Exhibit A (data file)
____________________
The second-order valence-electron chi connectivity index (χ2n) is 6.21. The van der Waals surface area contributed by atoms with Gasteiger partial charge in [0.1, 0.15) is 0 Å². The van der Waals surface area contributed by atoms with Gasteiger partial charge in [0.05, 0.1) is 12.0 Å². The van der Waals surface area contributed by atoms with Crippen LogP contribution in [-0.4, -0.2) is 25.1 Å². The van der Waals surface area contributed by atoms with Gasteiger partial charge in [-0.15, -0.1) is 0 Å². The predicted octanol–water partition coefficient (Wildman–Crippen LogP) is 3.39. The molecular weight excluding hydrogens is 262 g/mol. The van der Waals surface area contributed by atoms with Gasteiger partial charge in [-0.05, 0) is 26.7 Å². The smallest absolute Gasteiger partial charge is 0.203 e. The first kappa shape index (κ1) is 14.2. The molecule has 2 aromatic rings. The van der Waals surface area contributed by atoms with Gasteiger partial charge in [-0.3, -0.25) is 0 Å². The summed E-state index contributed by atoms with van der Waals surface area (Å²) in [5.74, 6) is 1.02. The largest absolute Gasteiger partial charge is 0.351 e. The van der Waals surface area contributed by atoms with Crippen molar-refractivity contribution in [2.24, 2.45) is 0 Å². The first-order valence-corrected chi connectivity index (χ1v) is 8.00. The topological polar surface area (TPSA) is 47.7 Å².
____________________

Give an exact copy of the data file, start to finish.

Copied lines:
The second-order valence-electron chi connectivity index (χ2n) is 6.21. The van der Waals surface area contributed by atoms with Gasteiger partial charge in [0.1, 0.15) is 0 Å². The van der Waals surface area contributed by atoms with Gasteiger partial charge in [0.05, 0.1) is 12.0 Å². The van der Waals surface area contributed by atoms with Crippen LogP contribution in [-0.4, -0.2) is 25.1 Å². The van der Waals surface area contributed by atoms with Gasteiger partial charge in [-0.15, -0.1) is 0 Å². The predicted octanol–water partition coefficient (Wildman–Crippen LogP) is 3.39. The molecular weight excluding hydrogens is 262 g/mol. The van der Waals surface area contributed by atoms with Gasteiger partial charge in [-0.05, 0) is 26.7 Å². The smallest absolute Gasteiger partial charge is 0.203 e. The first kappa shape index (κ1) is 14.2. The molecule has 2 aromatic rings. The van der Waals surface area contributed by atoms with Gasteiger partial charge in [-0.3, -0.25) is 0 Å². The summed E-state index contributed by atoms with van der Waals surface area (Å²) in [5.74, 6) is 1.02. The largest absolute Gasteiger partial charge is 0.351 e. The van der Waals surface area contributed by atoms with Crippen molar-refractivity contribution in [2.24, 2.45) is 0 Å². The first-order valence-corrected chi connectivity index (χ1v) is 8.00. The topological polar surface area (TPSA) is 47.7 Å².